Pegasus Spyware: Phone spying in India, wave to Nepal

On the one hand, the news that India has spied on the phone of Nepal's ambassador along with China, Iran and Pakistan has raised concerns. On the other hand, in Nepal, the bill that allows the intelligence department to tap citizens' phones has been passed by the National Assembly and reached the House of Representatives, so the privacy of citizens is at risk. Controversy has erupted in India after the phone spying on politicians, constitutional commission officials, diplomats, journalists and human rights activists became public. The news that the phones of the ambassadors of China, Iran, Pakistan and Nepal in the Delhi mission have been hacked has made Nepal suspicious.

Controversy has erupted in India after the phone spying on politicians, constitutional commission officials, diplomats, journalists and human rights activists became public. The news that the phones of the ambassadors of China, Iran, Pakistan and Nepal in the Delhi mission have been hacked has made Nepal suspicious.

Pegasus, a spy software developed by the Israeli company NSO, has reportedly spied on about 50,000 phones worldwide. The NSO claims that the Pegasus was built to gather information on terrorist activity. But in India, it has been confirmed that the phone of a person active in public life was attacked by Pegasus.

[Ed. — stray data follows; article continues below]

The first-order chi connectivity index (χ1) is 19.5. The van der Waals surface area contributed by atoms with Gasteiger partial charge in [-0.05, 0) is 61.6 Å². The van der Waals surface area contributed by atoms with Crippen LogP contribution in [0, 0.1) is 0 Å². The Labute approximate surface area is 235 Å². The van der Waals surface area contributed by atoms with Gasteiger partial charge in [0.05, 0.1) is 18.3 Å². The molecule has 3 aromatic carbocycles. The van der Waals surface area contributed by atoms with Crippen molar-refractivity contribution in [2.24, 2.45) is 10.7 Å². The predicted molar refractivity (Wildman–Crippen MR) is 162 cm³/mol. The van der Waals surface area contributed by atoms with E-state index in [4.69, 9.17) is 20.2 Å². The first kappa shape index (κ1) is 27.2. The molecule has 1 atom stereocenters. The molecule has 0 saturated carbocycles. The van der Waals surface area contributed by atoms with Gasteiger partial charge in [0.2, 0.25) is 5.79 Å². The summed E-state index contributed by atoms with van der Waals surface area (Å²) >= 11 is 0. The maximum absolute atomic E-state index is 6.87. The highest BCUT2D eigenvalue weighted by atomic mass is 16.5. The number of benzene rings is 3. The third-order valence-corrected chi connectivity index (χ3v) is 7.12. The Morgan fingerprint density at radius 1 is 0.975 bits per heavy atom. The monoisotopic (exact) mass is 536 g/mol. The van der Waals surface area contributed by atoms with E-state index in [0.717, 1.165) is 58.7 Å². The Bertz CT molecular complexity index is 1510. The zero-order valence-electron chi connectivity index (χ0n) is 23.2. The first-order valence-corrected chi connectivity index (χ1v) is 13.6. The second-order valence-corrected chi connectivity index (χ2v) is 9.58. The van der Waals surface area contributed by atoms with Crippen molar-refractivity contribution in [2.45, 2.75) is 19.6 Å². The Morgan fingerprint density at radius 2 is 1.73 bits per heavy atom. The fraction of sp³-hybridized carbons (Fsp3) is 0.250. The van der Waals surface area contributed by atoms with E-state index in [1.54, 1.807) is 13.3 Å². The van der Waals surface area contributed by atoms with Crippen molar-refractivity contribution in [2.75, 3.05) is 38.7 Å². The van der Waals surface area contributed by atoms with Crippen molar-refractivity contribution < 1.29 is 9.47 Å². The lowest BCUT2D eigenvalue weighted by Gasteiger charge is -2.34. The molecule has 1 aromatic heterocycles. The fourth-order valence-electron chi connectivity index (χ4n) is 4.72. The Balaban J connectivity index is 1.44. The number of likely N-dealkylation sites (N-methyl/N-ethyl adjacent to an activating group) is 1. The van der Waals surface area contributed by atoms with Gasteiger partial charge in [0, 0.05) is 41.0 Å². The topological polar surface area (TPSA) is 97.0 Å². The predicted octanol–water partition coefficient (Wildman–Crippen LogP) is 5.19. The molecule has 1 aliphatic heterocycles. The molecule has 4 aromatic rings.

News of phone spying from software in India has caused a stir, while diplomatic experts in Nepal are also concerned. Investigations have revealed that the ambassadors of Iran, Afghanistan, China, Saudi Arabia and Nepal to Delhi, along with Pakistani Prime Minister Imran Khan, were involved in spying.

Spying on the phone of any citizen or even diplomat is considered a serious crime. Diplomatic relations between the two countries erupted in 2015 after WikiLeaks revealed that the US National Security Agency had been tapping the phones of top officials, including German Chancellor Angela Merkel, for decades. Meanwhile, the Government of Nepal has yet to clarify its response to the phone tapping of the Nepali Ambassador.

The Ministry of External Affairs has directed Ambassador to Delhi Nilambar Acharya to seek information from the Government of India on phone spying. “It simply came to our notice then. We have asked the embassy to understand the formal response of the Indian government, ”said a foreign official. Meanwhile, Ambassador Acharya said that even after reading the news of phone spying, he could not say anything formally now. “I also read in the news about the Pegasus case, but I was not in a position to comment on the information and the mechanism that was not in my knowledge. What can I say?” He told The Gurkha Times.